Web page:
This past week, MLB announced its set of award winners for the 2019. With a wide array of honors ranging from position-based Gold Gloves and Silver Sluggers to the league MVPs, players have numerous opportunities to earn some hardware for their individual accomplishments.
However, particularly in light of how the game has changed in recent years, many deserving players do not get a chance to earn an award, either due to ineligibility or an award’s non-existence. With this in mind, here are a few new awards that Major League Baseball ought to add to its end-of-season honors to spice things up.
Iron Man Award
The rise of the bullpen in recent years has resulted in starting pitchers pitching fewer and fewer innings over the course of the season. Only 15 starters hit the 200-inning mark in 2019, compared to 45 just nine season ago in 2010. Because of this, it makes sense to honor the starting pitcher able to provide the most innings for his team. Justin Verlander would have doubled on this award and AL Cy Young this year.
Breakout Player of the Year
Every year, at least one player (and usually many more) who has been in the league for a couple of seasons, and who everybody thought had already reached their ceiling, somehow puts everything together and becomes one of the top players in the league. Why don’t we have an award for it?
You can make the case that it would be fairly arbitrary — and I agree with you on that — but Comeback Player of the Year is about as arbitrary, as is the NBA’s Most Improved Player, and that hasn’t stopped them from being given out. It’s time we honored the young players who step into the spotlight after their rookie season. Reasonable candidates for 2019 could have been Marcus Semien, Ketel Marte, or maybe even the Yankees Gio Urshela.
Swingman of the Year
Perhaps they’re not as important anymore with the rise of bullpen games, but I’ve always thought that swingmen deserved more. Jumping between the rotation and the bullpen multiple times in a season is no small feat, even if only for spot starts or quick injury fill-ins, as both roles require two completely different types of mindset and preparation.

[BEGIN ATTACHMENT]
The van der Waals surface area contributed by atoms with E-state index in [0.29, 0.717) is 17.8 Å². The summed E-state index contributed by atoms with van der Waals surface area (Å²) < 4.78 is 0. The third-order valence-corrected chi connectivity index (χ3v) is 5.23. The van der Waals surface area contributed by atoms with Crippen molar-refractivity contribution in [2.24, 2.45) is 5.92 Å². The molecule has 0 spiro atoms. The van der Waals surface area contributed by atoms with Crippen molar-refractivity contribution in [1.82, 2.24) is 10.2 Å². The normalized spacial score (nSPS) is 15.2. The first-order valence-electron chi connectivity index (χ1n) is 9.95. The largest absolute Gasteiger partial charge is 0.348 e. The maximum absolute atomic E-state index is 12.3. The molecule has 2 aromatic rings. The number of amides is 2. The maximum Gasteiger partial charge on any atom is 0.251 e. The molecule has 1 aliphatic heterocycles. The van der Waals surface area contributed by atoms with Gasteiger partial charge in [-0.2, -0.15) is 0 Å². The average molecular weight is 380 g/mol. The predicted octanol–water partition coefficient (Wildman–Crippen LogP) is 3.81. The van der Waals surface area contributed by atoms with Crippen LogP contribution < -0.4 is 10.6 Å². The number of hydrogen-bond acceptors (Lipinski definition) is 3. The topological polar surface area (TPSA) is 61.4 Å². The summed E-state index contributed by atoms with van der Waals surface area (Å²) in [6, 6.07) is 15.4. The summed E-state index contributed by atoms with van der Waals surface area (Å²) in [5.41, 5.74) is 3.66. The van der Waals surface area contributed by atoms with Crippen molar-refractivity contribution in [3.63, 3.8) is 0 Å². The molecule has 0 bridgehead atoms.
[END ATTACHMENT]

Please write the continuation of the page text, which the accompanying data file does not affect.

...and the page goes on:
I’ll admit, creating the parameters for this award would be difficult, as you’d want to keep openers and players demoted from the rotation from being eligible while also factoring in guys changing roles because they change teams midseason, but it’s something that should at least be looked at.
Opener of the Year
Although it might be a bit too early to declare definitively that the opener is here to stay, it certainly looks that way, and for that reason, there could be award for it. While technically operating similarly to relief pitchers, and with players often serving as both an opener and a reliever across multiple games, it has its own distinct usage.
We don’t only give an award to one outfielder because they’re similar positions, we treat each of the three outfield spots separately; I don’t see why the same distinction can’t be made for openers, especially if their importance continues to rise.
Utility-man Silver Slugger/Gold Glove Awards
I’ll admit I was ecstatic when DJ LeMahieu won the Silver Slugger Award for second basemen.
I’ll also admit that I didn’t think he should have been eligible at the position, since he only played 75 games there during the season, just like I thought J.D. Martinez should not have been eligible as either a DH or an OF in 2018 (when he won as both) because he only played the outfield in 57 games and was the DH in only 93.
It’s time MLB recognizes the reality that “multi-position starter” is now a regular position throughout the league. DJ LeMahieu, Gleyber Torres, Brett Gardner, Marwin Gonzalez, Max Kepler, Yuli Gurriel, George Springer, Alex Bregman, Max Muncy, Enrique Hernandez, and Chris Taylor all played at least 39 games at more than one position — and that’s just from the four teams that won 100 games!
The league is now filled with guys who are a part of the starting lineup, but who bounce between multiple positions when doing so. It’s time to create a separate category (or more, if you want to divide them into utility infielder, utility outfielder, and all-around utility) to give respect to the guys who can lace on the glove all over the diamond.